Secret Service agents who moved protestors hundreds of feet back from President George W. Bush’s motorcade in 2004 cannot be personally sued for alleged First Amendment violations, the Supreme Court unanimously held.
Bush stopped in Florida during a campaign trip on Oct. 14, 2004, to get dinner at a restaurant. Two groups lined the route, one supporting Bush and the other anti-Bush. When the former president stopped, the supporters’ view of him was obstructed by a large building. But the anti-Bush crowd could clearly see the president at close range. So the Secret Service had local law enforcement move the crowd of up to 300 protestors a couple hundred feet back before the president exited his armored car and dined on the open patio of the restaurant.
Some protestors sued, noting that they had been moved back a greater distance than Bush’s supporters, and arguing the Secret Service was discriminating against the anti-Bush crowd’s viewpoint of the president’s policies, in violation of First Amendment free-speech rights. The U.S. Court of Appeals for the Ninth Circuit ruled against the Secret Service, holding the agents financially responsible.
In Wood v. Moss, the Supreme Court reversed the Ninth Circuit in a unanimous opinion by Justice Ruth Bader Ginsburg. The justices noted a line of cases holding that the nation has an overwhelming interest in the physical safety of any president.
The Court also reasoned there was a viewpoint-neutral explanation for the Secret Service’s actions. There was a two-story building between the president and his supporters. But there was no barrier between the president and his critics, and the protestors’ distance was well within the effective range of handguns and other weapons. Therefore the Secret Service was merely acting to protect the president’s physical safety by moving those protestors further away while not pushing back the president’s allies.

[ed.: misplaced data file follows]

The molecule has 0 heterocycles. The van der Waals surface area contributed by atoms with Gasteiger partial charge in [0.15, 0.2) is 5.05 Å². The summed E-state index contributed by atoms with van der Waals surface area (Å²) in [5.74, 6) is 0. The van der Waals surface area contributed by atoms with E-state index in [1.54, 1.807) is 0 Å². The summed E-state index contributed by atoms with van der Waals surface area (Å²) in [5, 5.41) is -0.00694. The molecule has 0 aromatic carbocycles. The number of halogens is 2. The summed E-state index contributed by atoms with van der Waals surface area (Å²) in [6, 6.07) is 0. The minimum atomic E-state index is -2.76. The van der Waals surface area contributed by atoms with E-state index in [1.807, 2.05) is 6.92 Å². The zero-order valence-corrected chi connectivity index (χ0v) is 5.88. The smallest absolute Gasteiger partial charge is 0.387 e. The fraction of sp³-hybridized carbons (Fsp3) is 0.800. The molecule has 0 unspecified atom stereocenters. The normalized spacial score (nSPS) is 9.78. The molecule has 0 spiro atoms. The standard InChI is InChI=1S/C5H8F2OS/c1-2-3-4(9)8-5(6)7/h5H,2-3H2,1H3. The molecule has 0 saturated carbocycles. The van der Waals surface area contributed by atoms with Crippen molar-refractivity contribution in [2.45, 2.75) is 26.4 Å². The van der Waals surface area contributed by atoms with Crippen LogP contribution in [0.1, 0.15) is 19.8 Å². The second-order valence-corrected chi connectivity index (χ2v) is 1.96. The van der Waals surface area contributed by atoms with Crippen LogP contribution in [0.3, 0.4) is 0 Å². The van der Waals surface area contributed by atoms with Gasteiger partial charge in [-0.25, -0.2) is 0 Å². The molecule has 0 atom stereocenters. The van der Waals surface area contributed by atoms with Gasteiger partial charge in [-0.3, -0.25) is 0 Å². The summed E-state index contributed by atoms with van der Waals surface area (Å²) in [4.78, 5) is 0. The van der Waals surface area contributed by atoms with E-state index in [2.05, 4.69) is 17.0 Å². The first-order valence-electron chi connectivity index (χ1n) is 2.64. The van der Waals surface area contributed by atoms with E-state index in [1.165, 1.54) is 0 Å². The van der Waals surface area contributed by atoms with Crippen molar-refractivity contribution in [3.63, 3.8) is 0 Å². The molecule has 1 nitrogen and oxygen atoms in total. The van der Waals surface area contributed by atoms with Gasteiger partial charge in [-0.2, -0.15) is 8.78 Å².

The Court also reaffirmed a line of cases regarding qualified immunity, under which certain types of government agents cannot be held financially liable for violating a person’s rights unless the officer violates “clearly established” rights. That means any reasonable officer would have been aware that what they were doing was an illegal infringement on a person’s liberty.
Ginsburg wrote for the Court that even if there were a violation, the agents were still covered by qualified immunity because legal precedent did not previously inform them that pushing back protestors violates the First Amendment. This was an unplanned stop. Secret Service had thus done no planning and had no security framework in place. The agents were making on-the-spot calls attempting to keep the president safe.
No Supreme Court case clearly indicated that agents could not take these steps. Thus there was likely no constitutional violation at all, but even if there were, under these circumstances federal agents cannot be personally held financially liable.
Ken Klukowski is senior legal analyst for Breitbart News. Follow him on Twitter @kenklukowski.